Applicants who possess no experience in a particular position in manufacturing can acquire a job in Japan factories. Some companies, for instance, offer jobs in processing and packaging of vegetables and meat products without having any experience in that task. Such factory workers are, however, expected to have a basic knowledge of the Japanese language. Commonly, applicants are merely tested on their ability to introduce themselves in Japanese.
Many companies offer short-term contracts of up to three (3) months only; however, workers can opt to renew for another 3 months or up to one year or more. Many foreigners, especially Asians, prefer this arrangement as this allows them to be with their families more often compared to longer contracts in many countries. It also provides advantages for those who already have small businesses at home that require raising additional funds to operate or for those who buy new or used products in Japan and trade them in their own cities back home. And why not? For some, working in Japan for a few months and earning twice or more than what they would have earned working for a year back home is worth their effort. And a wise strategy for making a decent living!
This offers great savings and convenience to job seekers in Japan. In fact, it allows them to send more money for their families back home.
Many Japanese companies also offer low-priced food for factory workers, adding to their savings. For many of these workers, working in Japan for the first time gives them their first taste of fine Japanese cuisine, which is a pricey commodity affordable only to moneyed people in many Asian cities.
Most workers prefer to have the freedom to choose the number of house they can work during the day or week. Likewise, they can also opt to work overtime to augment their income.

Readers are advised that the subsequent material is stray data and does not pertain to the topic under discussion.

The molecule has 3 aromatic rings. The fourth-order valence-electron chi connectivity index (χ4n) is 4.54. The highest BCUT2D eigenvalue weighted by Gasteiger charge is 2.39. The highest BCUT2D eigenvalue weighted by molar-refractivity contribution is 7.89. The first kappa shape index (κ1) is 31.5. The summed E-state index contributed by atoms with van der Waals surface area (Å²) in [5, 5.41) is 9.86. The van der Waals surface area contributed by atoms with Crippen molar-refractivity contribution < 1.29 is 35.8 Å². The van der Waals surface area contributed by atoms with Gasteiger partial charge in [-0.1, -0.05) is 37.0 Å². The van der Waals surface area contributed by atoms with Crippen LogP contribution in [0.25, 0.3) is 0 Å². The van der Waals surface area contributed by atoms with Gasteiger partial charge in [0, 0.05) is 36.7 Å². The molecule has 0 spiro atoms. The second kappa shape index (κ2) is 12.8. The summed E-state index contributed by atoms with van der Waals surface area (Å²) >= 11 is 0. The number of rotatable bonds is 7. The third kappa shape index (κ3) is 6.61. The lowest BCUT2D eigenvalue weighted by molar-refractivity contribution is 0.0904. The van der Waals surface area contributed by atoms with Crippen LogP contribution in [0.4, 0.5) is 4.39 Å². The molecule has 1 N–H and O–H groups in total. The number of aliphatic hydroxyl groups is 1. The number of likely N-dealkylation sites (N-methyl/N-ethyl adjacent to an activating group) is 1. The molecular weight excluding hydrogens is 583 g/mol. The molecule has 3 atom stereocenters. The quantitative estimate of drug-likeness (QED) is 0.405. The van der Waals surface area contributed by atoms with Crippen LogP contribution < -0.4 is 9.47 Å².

Some of these advantages provide workers opportunities to spend their spare time in other meaningful tasks or spending more time with their families even online. For others, it allows them to improve themselves further in other fields of studies or skills, thereby, giving them options for better or higher-paying jobs. In the process, self-improvement rebounds to the company’s benefit.
For many Asians, cultural similarities with the Japanese cultures and temperament provides factory workers the confidence to relate with their Japanese superiors and co-workers in a more effective and comfortable way. Although there may exist deep cultural differences, the generally serene attitude of Asians allows for a more relaxed and amiable work environment.
As also mentioned, Asians particularly Filipinos who make up big proportion of the Japanese labor market prefer to work in Japan for its proximity, as well as for its conducive, temperate climate unlike that of the Middle East countries.
Finally, the cultural and artistic legacy of the Japanese offers foreign workers vast opportunities to learn from such a rich and ancient heritage. Many foreigners value the experience of immersing themselves in this colorful environment. And for most bilingual Asians, learning another language, and one that is recognized as a valuable asset in modern business, is a most welcome advantage.